jay snodgrass

The Best American Poetry


Because you’ll want to know,

What I’m doing is leaning against

the long malformed arm of a live Oak

near the little lake downtown. It has nice

turns of concrete sidewalk. The home-

less don’t talk to you, & the helicopter

behind the great central spume

hovers over only imaginary wounded.

The sign says one complete circuit

is a kilometer and thus the exercise is

of European design. The waddling

herds of Muscovite ducks really

terrify me. Their wattles nearly covering

the black seeds of their eyes, &

the stain of their combination shit

and piss are bucolic interruptions

of the city, warning: beware, animals shitting.

& the thought of giving over your lunch

demands in the seeth of their flipper

feet, the hook on the ends their bills.

Meanwhile, an organized gang of school kids

sets up to race around the pond

just as a line of ducklings marches

to the crossing. One homeless man,

be-do-ragged & scrawny stands arms

out to protect the ducklings. The meeting

of privilege and responsibility. The kids

just run around him, whooping. I’m

still a larch end leaner looking on.

& what about you, watching me through

all this? Aren’t you sick of this yet?

The hoary ducks, the predictable circuit.




Eye Ten: Hurricane Katrina 


The overture of wreckage is such music, a spawning.

Whatever’s left, the dogs fight over.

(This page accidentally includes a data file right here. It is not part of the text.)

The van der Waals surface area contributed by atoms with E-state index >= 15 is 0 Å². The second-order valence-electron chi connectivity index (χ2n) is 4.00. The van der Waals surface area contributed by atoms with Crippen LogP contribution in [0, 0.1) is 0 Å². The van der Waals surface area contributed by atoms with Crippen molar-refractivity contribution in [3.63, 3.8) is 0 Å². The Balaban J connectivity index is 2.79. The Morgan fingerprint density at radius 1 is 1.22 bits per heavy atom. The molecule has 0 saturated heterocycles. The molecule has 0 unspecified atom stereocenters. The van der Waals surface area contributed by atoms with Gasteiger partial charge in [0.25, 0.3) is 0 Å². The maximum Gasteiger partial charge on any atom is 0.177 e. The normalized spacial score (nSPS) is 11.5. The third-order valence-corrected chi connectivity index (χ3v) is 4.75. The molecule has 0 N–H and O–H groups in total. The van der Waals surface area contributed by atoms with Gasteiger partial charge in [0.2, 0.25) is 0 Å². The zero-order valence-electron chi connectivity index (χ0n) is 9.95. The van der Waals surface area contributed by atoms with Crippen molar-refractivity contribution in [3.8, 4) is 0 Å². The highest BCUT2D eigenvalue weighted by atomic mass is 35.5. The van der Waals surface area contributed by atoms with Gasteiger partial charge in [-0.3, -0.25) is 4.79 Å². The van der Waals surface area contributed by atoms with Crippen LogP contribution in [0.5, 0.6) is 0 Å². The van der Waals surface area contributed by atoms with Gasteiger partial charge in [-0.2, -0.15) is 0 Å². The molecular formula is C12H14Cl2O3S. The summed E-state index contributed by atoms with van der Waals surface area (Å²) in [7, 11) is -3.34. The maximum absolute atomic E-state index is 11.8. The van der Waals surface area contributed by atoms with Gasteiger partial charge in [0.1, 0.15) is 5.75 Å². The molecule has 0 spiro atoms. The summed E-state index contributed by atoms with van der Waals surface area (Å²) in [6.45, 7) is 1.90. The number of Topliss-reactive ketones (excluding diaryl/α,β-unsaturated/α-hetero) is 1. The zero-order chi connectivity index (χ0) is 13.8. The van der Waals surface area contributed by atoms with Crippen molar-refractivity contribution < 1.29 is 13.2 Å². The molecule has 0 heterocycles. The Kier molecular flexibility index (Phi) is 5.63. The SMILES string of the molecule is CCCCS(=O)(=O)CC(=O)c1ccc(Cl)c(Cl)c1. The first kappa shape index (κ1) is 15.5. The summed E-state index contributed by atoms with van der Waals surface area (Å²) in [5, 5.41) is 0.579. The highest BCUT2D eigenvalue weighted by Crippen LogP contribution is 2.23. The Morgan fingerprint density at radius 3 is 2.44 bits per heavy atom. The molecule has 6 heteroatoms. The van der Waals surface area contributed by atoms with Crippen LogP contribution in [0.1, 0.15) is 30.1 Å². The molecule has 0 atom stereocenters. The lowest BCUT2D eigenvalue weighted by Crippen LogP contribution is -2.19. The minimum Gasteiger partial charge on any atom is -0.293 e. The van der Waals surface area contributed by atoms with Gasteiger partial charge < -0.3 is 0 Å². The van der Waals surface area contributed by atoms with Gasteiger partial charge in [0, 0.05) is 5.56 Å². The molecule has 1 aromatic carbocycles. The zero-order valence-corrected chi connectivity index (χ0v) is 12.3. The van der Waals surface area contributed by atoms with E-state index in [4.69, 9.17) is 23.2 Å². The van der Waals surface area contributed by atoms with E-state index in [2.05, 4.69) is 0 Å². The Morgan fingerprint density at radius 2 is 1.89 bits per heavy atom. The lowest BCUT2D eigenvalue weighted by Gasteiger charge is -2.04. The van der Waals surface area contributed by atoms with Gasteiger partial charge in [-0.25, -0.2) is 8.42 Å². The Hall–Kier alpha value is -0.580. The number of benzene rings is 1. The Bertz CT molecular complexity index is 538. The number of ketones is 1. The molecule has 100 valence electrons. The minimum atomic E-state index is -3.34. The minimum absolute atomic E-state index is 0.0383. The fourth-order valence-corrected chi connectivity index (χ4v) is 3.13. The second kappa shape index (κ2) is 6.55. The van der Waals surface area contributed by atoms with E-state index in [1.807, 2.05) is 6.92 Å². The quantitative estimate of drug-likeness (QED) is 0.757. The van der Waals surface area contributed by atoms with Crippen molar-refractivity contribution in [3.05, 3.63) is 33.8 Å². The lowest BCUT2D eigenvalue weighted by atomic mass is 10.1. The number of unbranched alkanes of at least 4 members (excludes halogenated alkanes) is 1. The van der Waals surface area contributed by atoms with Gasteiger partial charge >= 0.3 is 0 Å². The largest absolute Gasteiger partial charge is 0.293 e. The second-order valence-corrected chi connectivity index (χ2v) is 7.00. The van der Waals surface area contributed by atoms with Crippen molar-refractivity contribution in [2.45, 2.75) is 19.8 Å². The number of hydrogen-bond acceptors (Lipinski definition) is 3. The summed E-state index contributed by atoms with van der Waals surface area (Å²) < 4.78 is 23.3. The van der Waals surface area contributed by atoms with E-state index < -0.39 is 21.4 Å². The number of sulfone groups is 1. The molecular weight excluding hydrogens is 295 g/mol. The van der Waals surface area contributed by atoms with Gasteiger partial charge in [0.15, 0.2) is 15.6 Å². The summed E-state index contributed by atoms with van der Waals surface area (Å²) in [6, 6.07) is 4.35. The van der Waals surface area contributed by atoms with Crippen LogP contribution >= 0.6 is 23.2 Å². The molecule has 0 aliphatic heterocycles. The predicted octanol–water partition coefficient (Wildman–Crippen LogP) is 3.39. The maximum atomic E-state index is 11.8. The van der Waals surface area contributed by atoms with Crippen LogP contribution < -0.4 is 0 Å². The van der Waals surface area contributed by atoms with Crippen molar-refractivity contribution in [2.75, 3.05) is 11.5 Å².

Out of these mile-markers of agitation

The eye droop looms.


After the storm, only the market shares

Are investigated, bet on, overrun

With rat revenge. Meanwhile, all of

Outer space shudders


At the thought of what carnage, what

Could have been a simple jet of radiation. The jet

Liner cutting nightlong time out of the sky,


Across the ocean, I mean.

Those relief trucks heaping themselves in defeat

Just from looking.


I stop off for gas, the dying cities

Gulp for air.  I don’t know how to

Think about this. A row of billboards bow their heads.


Dawn is a frown of ferocious sky.

I don’t know

How to think.





The Velvet Paranoia



Boy, you’re all really out to get me, aren’t you?

I know because of the velvet serpentine a river

would make, if there were enough rain to make

a river. I know you’re out to get me because if

you weren’t you’d bake me a red velvet cake.

Which is a favorite of dock workers & their stolen

nights. Come to think of it, that hook they use

to pull packages, the one Brando laces across

his shoulder when he bunges up the courage to

go back to work at the end of On the Waterfront,

THAT kind of leisurely gaff, that’s also how I know

you’re out to get me. The bent needle stitching

together the two velvety halves of flesh inside

my wound. The wound you made trying to get me.